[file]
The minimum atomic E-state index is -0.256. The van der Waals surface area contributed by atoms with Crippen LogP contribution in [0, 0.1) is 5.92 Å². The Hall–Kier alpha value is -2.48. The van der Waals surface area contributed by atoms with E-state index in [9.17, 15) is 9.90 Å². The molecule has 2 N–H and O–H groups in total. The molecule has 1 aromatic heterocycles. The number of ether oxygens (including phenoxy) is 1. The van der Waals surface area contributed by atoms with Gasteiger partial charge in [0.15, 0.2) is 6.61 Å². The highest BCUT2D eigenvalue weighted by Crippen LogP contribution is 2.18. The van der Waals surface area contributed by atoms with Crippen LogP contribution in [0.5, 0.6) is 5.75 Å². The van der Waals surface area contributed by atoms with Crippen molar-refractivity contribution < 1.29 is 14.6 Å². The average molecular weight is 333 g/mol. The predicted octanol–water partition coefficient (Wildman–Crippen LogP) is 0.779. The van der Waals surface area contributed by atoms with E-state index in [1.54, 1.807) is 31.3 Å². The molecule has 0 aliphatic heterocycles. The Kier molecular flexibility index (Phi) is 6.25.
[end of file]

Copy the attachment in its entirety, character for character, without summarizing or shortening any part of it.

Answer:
The minimum atomic E-state index is -0.256. The van der Waals surface area contributed by atoms with Crippen LogP contribution in [0, 0.1) is 5.92 Å². The Hall–Kier alpha value is -2.48. The van der Waals surface area contributed by atoms with E-state index in [9.17, 15) is 9.90 Å². The molecule has 2 N–H and O–H groups in total. The molecule has 1 aromatic heterocycles. The number of ether oxygens (including phenoxy) is 1. The van der Waals surface area contributed by atoms with Gasteiger partial charge in [0.15, 0.2) is 6.61 Å². The highest BCUT2D eigenvalue weighted by Crippen LogP contribution is 2.18. The van der Waals surface area contributed by atoms with Crippen LogP contribution in [0.5, 0.6) is 5.75 Å². The van der Waals surface area contributed by atoms with Crippen molar-refractivity contribution < 1.29 is 14.6 Å². The average molecular weight is 333 g/mol. The predicted octanol–water partition coefficient (Wildman–Crippen LogP) is 0.779. The van der Waals surface area contributed by atoms with E-state index in [1.54, 1.807) is 31.3 Å². The molecule has 0 aliphatic heterocycles. The Kier molecular flexibility index (Phi) is 6.25.